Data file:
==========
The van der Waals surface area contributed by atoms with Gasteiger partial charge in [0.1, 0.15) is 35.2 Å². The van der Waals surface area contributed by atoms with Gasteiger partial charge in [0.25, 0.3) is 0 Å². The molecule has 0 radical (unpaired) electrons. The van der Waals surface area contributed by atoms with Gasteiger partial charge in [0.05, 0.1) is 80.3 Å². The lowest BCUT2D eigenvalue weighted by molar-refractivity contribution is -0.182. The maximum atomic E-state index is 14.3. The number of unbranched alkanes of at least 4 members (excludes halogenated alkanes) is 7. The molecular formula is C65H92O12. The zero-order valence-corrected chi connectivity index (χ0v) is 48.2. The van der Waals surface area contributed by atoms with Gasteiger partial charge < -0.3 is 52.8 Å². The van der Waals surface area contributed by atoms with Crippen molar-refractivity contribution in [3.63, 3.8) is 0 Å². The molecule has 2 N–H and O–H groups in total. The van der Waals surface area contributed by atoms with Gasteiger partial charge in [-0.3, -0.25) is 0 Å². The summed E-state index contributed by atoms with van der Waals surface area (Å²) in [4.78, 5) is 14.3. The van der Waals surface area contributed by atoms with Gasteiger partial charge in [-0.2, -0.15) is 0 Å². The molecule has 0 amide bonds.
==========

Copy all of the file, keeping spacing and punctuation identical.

The van der Waals surface area contributed by atoms with Gasteiger partial charge in [0.1, 0.15) is 35.2 Å². The van der Waals surface area contributed by atoms with Gasteiger partial charge in [0.25, 0.3) is 0 Å². The molecule has 0 radical (unpaired) electrons. The van der Waals surface area contributed by atoms with Gasteiger partial charge in [0.05, 0.1) is 80.3 Å². The lowest BCUT2D eigenvalue weighted by molar-refractivity contribution is -0.182. The maximum atomic E-state index is 14.3. The number of unbranched alkanes of at least 4 members (excludes halogenated alkanes) is 7. The molecular formula is C65H92O12. The zero-order valence-corrected chi connectivity index (χ0v) is 48.2. The van der Waals surface area contributed by atoms with Gasteiger partial charge < -0.3 is 52.8 Å². The van der Waals surface area contributed by atoms with Crippen molar-refractivity contribution in [3.63, 3.8) is 0 Å². The molecule has 2 N–H and O–H groups in total. The van der Waals surface area contributed by atoms with Gasteiger partial charge in [-0.3, -0.25) is 0 Å². The summed E-state index contributed by atoms with van der Waals surface area (Å²) in [4.78, 5) is 14.3. The van der Waals surface area contributed by atoms with Gasteiger partial charge in [-0.2, -0.15) is 0 Å². The molecule has 0 amide bonds.